Monday, September 24, 2007

Intersection Exhibition Essay

“Neighborhoods have life spans. They begin, evolve, mature and die. But while this evolution is displayed by the decline of its buildings, it seems that the lives of the inhabitants are the internal force which generates the decay. People, not buildings, are the heart of the matter.” – Will Eisner, from his Introduction to his graphic novel, “Dropsie Avenue.”

Since the trails made by Native American peoples gave way to Judge Woodward’s grand city scheme, this intersection has seen a lot of people pass through and constant change to its infrastructure. Massive homes of prominent Detroiters were replaced by tea rooms, music stores, and the like. A clothing warehouse would overtake the entire block, but even that was felled to make room for the current building, a fortress in stone and glass.

Now it’s our turn.

To the rich history of this intersection, we add our own contribution. In order to set the stage we want to establish our identity and location and engage the community. Brought together to learn about this site and one another, Intersection exhibition participants examine and offer a response to our literal intersection – its sights, sounds, history, the people that inhabit it, the architecture, anything that strikes them.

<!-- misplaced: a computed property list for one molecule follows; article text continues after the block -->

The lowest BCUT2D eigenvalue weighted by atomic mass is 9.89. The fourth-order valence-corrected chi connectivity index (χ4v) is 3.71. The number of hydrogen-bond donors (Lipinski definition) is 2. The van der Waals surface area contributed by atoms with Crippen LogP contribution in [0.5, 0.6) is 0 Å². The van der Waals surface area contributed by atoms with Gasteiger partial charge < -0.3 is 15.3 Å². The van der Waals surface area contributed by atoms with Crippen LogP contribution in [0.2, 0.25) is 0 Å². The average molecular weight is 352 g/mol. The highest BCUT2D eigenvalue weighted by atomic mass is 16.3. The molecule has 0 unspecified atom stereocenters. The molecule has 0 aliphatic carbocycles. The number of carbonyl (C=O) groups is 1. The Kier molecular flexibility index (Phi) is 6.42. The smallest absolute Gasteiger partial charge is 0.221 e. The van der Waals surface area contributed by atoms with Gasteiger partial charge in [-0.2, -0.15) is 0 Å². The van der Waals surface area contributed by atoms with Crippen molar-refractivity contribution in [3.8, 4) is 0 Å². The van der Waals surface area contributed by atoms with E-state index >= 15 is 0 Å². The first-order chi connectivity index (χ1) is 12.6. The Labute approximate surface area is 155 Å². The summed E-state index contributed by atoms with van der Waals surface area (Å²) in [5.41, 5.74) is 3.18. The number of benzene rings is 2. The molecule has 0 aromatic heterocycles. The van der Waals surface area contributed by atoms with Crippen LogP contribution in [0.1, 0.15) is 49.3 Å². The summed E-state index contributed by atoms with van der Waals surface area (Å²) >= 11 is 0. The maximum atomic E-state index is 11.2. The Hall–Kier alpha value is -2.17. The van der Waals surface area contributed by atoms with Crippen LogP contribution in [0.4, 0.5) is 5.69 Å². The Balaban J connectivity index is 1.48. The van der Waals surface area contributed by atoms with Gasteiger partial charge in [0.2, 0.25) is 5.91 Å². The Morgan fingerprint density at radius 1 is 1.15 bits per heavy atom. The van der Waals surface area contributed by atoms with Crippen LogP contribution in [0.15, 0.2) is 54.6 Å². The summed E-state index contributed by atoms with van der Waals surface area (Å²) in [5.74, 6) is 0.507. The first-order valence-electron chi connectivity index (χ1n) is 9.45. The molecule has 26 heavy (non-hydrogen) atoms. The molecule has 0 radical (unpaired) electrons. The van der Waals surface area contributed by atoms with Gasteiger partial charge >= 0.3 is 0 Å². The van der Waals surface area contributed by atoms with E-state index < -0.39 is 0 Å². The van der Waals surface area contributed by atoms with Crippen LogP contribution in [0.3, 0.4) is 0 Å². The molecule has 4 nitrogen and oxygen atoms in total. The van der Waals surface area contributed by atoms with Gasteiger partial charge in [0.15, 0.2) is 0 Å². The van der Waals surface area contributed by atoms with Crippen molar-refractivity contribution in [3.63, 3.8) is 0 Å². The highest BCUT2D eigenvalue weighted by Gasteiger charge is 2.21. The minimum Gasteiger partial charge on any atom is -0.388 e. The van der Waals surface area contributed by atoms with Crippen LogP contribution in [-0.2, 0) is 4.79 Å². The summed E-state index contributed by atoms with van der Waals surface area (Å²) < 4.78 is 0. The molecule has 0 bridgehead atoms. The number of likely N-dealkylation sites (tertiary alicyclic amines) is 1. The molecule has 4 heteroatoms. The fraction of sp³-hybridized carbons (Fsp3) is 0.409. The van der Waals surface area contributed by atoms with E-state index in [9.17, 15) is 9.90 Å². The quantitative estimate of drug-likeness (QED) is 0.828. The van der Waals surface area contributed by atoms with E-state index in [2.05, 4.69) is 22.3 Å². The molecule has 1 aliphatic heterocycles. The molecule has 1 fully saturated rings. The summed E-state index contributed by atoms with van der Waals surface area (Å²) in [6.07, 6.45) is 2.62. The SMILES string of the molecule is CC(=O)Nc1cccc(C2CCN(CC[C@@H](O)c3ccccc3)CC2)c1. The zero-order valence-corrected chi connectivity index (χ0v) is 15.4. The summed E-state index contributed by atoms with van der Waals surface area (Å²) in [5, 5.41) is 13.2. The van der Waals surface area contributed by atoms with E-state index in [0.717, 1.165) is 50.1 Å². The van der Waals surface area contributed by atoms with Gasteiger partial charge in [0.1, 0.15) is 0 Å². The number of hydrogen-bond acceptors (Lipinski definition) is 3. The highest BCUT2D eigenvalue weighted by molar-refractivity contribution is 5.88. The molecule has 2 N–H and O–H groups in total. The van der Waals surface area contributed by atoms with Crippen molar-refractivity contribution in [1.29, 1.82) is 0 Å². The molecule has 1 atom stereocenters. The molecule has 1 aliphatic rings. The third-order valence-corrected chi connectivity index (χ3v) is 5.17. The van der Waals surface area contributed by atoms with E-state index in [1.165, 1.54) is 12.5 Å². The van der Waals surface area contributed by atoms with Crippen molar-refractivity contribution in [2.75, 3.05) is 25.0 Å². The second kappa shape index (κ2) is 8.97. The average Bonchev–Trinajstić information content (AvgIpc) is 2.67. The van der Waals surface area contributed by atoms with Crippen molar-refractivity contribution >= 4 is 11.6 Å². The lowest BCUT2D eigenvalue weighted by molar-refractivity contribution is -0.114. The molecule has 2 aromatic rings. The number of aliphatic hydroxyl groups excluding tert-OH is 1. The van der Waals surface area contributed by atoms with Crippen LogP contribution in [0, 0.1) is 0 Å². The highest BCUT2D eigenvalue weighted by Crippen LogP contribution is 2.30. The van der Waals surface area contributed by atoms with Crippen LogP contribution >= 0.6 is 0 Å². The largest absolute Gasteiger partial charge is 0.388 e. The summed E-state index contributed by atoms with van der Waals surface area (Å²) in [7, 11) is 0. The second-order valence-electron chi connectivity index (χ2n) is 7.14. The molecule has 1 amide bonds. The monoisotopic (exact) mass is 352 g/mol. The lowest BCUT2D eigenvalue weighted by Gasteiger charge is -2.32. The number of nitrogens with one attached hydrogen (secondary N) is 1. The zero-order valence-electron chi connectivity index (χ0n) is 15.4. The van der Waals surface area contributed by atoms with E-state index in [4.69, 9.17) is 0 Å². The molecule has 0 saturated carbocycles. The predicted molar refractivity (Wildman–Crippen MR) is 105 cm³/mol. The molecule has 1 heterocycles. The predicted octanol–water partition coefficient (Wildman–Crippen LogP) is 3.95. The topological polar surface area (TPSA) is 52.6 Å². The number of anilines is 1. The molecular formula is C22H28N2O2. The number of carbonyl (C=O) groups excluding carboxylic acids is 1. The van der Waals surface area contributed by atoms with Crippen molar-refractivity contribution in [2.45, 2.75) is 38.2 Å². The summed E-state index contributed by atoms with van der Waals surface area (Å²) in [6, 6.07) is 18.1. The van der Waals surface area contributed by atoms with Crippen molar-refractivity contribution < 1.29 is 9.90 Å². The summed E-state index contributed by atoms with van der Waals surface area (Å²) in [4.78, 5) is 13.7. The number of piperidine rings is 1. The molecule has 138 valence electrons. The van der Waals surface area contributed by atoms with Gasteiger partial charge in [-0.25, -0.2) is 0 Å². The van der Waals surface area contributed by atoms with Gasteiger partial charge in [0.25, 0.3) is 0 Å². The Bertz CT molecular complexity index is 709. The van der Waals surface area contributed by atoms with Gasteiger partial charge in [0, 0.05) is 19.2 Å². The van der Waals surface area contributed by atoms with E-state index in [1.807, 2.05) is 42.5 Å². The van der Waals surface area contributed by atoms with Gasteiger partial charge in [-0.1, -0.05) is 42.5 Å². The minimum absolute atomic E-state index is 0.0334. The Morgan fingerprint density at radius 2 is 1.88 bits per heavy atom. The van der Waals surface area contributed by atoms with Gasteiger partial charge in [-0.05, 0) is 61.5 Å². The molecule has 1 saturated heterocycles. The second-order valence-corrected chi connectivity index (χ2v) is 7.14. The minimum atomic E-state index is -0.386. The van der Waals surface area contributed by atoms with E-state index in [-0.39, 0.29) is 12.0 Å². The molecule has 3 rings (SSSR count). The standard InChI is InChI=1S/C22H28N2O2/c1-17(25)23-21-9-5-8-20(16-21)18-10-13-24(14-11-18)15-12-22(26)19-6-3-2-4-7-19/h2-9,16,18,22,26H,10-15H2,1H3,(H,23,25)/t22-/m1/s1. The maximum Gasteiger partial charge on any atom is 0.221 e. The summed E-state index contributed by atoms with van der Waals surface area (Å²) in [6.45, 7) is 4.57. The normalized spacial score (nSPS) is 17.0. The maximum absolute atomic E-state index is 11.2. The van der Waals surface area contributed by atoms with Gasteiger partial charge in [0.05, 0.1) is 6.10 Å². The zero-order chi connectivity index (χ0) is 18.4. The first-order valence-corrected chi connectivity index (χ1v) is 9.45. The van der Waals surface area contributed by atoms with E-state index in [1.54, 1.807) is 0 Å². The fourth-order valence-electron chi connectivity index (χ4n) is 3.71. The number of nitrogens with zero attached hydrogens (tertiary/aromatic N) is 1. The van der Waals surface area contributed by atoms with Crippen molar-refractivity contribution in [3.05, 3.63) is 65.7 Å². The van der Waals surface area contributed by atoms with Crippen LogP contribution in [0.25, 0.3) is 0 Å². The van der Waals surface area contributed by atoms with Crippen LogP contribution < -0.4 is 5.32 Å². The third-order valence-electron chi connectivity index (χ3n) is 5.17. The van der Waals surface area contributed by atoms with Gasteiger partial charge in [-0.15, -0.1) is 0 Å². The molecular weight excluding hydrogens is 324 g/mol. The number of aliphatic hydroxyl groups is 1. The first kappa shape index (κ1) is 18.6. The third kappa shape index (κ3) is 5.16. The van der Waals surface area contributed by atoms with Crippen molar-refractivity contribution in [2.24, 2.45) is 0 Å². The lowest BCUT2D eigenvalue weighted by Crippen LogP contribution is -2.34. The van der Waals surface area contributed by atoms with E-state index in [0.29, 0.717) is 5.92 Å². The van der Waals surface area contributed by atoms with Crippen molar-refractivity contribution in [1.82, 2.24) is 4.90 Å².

Rather than being a limitation, this narrowing of focus proves expansive. As Henry David Thoreau wrote in Walden, “a man can walk forever in an area of only a few square miles.” The modern mathematics of fractal geometry echoes Thoreau – the deeper we look the more we discover.

Thus despite being ostensibly about a single location, the exhibition is wildly diverse, reflecting the diversity of experience of the participating individuals. From a multitude of perspectives, the exploration of this single intersection becomes a microcosm of something much larger – Blake’s “world in a grain of sand” as it were. By looking intently inward, we’ve begun to look outward.

This site then, is both literal and conceptual intersection – a nerve center for the convergence of people, places, and ideas. It’s quite fertile terrain where ideas collide and new perspectives emerge. But this convergence doesn’t stop with the exhibition. No, this is a starting point, an opportunity to learn from one another by engaging in an ongoing dialogue at this intersection.

And by “engage,” we mean it in all senses of the word: it’s a promise, a commitment, it’s a means to get your attention and hold your interest, and it’s a signal to put things in motion. People bring life and energy to a place – together we send out roots here and let possibilities bloom. – Nick Sousanis, Director of Exhibitions

Detroit, Michigan. September 22, 2007

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